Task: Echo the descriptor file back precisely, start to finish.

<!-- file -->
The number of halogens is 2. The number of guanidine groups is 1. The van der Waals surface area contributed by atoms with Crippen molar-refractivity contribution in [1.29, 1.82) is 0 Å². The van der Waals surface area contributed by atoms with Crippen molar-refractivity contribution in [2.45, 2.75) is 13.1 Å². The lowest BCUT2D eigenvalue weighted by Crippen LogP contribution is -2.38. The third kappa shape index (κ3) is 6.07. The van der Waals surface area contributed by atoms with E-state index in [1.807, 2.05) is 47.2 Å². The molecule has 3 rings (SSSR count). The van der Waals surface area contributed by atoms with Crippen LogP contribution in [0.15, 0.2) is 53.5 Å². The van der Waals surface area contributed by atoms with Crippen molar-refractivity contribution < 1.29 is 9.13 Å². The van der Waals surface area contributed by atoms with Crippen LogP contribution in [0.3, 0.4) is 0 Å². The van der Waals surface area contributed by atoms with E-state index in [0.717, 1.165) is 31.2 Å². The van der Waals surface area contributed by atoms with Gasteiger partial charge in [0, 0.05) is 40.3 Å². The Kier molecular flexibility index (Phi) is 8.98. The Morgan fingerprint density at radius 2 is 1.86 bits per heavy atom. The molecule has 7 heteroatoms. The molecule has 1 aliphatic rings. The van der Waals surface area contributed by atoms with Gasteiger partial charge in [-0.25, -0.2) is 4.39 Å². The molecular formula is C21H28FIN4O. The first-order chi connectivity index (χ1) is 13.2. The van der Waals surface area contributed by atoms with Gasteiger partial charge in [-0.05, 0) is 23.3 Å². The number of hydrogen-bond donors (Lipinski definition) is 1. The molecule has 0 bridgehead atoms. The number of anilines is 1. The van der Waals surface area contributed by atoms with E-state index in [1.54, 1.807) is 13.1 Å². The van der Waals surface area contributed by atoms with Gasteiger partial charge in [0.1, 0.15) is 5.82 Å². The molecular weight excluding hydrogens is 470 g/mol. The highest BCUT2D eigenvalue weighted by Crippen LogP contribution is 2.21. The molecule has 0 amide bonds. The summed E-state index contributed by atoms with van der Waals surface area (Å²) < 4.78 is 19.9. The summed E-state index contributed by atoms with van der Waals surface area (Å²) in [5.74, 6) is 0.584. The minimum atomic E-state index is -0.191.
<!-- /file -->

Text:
The number of halogens is 2. The number of guanidine groups is 1. The van der Waals surface area contributed by atoms with Crippen molar-refractivity contribution in [1.29, 1.82) is 0 Å². The van der Waals surface area contributed by atoms with Crippen molar-refractivity contribution in [2.45, 2.75) is 13.1 Å². The lowest BCUT2D eigenvalue weighted by Crippen LogP contribution is -2.38. The third kappa shape index (κ3) is 6.07. The van der Waals surface area contributed by atoms with E-state index in [1.807, 2.05) is 47.2 Å². The molecule has 3 rings (SSSR count). The van der Waals surface area contributed by atoms with Crippen LogP contribution in [0.15, 0.2) is 53.5 Å². The van der Waals surface area contributed by atoms with Crippen molar-refractivity contribution < 1.29 is 9.13 Å². The van der Waals surface area contributed by atoms with Crippen LogP contribution in [0.3, 0.4) is 0 Å². The van der Waals surface area contributed by atoms with E-state index in [0.717, 1.165) is 31.2 Å². The van der Waals surface area contributed by atoms with Gasteiger partial charge in [0, 0.05) is 40.3 Å². The Kier molecular flexibility index (Phi) is 8.98. The Morgan fingerprint density at radius 2 is 1.86 bits per heavy atom. The molecule has 7 heteroatoms. The molecule has 1 aliphatic rings. The van der Waals surface area contributed by atoms with Gasteiger partial charge in [-0.25, -0.2) is 4.39 Å². The molecular formula is C21H28FIN4O. The first-order chi connectivity index (χ1) is 13.2. The van der Waals surface area contributed by atoms with Gasteiger partial charge in [-0.05, 0) is 23.3 Å². The number of hydrogen-bond donors (Lipinski definition) is 1. The molecule has 0 bridgehead atoms. The number of anilines is 1. The van der Waals surface area contributed by atoms with E-state index in [1.54, 1.807) is 13.1 Å². The van der Waals surface area contributed by atoms with Gasteiger partial charge in [0.1, 0.15) is 5.82 Å². The molecular weight excluding hydrogens is 470 g/mol. The highest BCUT2D eigenvalue weighted by Crippen LogP contribution is 2.21. The molecule has 0 amide bonds. The summed E-state index contributed by atoms with van der Waals surface area (Å²) < 4.78 is 19.9. The summed E-state index contributed by atoms with van der Waals surface area (Å²) in [5.74, 6) is 0.584. The minimum atomic E-state index is -0.191.